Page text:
Mar 12, 2020 - Economy & Business

Retail maintains its iron stomach

Illustration: Aïda Amer / Axios

The stock market is down significantly, but insofar as that market-reporting cliché the "wave of selling" is anywhere to be seen, it isn't coming from mom-and-pop investors.

By the numbers: As stocks plunged on Monday, more than twice as many Fidelity customers were buyers than sellers.

  • “Customers are using the market volatility to add equities to their portfolio,” Fidelity’s Robert Beauregard told Yahoo Finance

At Vanguard, customers were even more sanguine, with less than 0.3% of retirement accounts making any trades at all in the past month.

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Data: FactSet; Chart: Axios Visuals

One reason people rotate into stocks is when they pay out much more in dividends than a Treasury note does in interest payments.

  • That's not normally the case. The dividend yield on the S&P 500 is generally lower than the yield on the 10-year Treasury note because investors expect to make money not only from stock dividends but also from price appreciation.

Earlier this week, however, the dividend yield on the S&P 500, at 2.09%, was more than 4 times the yield on the 10-year Treasury note. That easily marked an all-time high for the ratio.

  • Be smart: There are limits to how informative this ratio can be. If 10-year bond yields head negative, for instance, as they have done in Germany and many other countries around the world, the ratio would first spike up to ∞ and would then go negative itself.

Why it matters: This ratio doesn't help you time the market — stocks can always fall further. But it's easy to see how investors in Treasury bonds might start worrying that their money is no longer working hard for them.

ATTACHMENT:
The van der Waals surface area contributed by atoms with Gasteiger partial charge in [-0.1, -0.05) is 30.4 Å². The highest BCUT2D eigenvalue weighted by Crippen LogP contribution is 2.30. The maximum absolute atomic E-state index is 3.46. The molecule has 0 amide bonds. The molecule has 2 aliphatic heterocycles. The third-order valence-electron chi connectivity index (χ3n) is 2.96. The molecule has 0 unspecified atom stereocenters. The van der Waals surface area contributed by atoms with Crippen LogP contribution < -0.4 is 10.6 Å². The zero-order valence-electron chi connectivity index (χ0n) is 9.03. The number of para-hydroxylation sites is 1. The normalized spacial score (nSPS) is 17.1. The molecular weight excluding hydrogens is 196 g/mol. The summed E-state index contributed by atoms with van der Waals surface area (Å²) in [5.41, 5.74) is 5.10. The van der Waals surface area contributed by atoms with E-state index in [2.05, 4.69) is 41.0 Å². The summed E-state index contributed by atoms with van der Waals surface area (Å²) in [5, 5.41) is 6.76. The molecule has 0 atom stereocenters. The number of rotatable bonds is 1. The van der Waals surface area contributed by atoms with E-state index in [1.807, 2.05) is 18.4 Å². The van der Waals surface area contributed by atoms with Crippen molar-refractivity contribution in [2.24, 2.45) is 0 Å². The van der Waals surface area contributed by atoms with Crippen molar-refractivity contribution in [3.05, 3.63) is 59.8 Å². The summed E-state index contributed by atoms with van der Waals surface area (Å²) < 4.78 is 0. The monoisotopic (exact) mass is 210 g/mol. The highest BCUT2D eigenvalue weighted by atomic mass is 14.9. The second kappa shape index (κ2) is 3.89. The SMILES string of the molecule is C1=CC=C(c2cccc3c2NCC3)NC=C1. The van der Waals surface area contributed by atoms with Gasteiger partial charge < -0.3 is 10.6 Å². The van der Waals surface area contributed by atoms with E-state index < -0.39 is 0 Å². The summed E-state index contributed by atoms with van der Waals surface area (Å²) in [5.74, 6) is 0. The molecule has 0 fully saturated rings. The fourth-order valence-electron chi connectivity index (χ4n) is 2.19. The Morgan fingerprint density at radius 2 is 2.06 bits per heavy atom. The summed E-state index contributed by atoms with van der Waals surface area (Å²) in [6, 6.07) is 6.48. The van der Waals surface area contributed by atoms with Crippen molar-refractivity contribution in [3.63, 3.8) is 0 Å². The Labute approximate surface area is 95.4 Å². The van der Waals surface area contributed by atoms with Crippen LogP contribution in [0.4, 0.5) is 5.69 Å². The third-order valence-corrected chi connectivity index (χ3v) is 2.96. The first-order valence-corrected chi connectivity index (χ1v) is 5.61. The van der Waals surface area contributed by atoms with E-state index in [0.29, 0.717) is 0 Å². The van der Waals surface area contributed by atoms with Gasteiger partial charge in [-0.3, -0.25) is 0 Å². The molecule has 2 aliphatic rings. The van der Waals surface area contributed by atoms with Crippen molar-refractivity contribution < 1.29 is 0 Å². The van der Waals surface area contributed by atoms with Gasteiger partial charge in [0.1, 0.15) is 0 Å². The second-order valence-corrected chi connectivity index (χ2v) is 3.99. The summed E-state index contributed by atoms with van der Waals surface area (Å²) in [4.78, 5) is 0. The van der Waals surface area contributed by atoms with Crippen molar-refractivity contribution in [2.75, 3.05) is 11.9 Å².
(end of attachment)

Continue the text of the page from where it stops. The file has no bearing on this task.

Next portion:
Go deeper: Don't panic about the stock market

Go deeper

Wall Street's coronavirus anxiety hits new heights

A board displaying the foreign exchange rate of the US dollar against the Japanese yen, next to the Tokyo Stock Exchange in Tokyo. Photo: Kazuhiro Nogi/AFP via Getty Images

Trading activity Sunday night shows the recent tumult on Wall Street will continue.

What's going on: The yield on the benchmark government bond continued its swift slide lower as nervous investors pile into the safe-haven asset, while pre-market trading pointed to steep declines for U.S. stocks. Oil prices dropped sharply.

There Is No Alternative to Treasuries

Data: FactSet; Chart: Axios Visuals

The acronym TINA (There Is No Alternative) had long been used to explain why investors piled into U.S. equities, but it may now apply to U.S. Treasuries.

State of play: After Monday's sell-off, the S&P 500 has erased all of its gains dating back a year, and the dollar, emerging market equities and oil are all negative during that period.

Stocks surge 4% after Wall Street's worst day since 2008

Photo: Timothy Clary/AFP via Getty Images

The stock market closed up more than 4% on Tuesday, recovering half of the losses from Monday's sell-off.

Between the lines: The Trump administration signaled it will work with Congress to try to shore up the economy amid concerns about the effects of the spreading coronavirus and collapsing oil prices.

Go deeperArrowUpdated Mar 10, 2020 - Economy & Business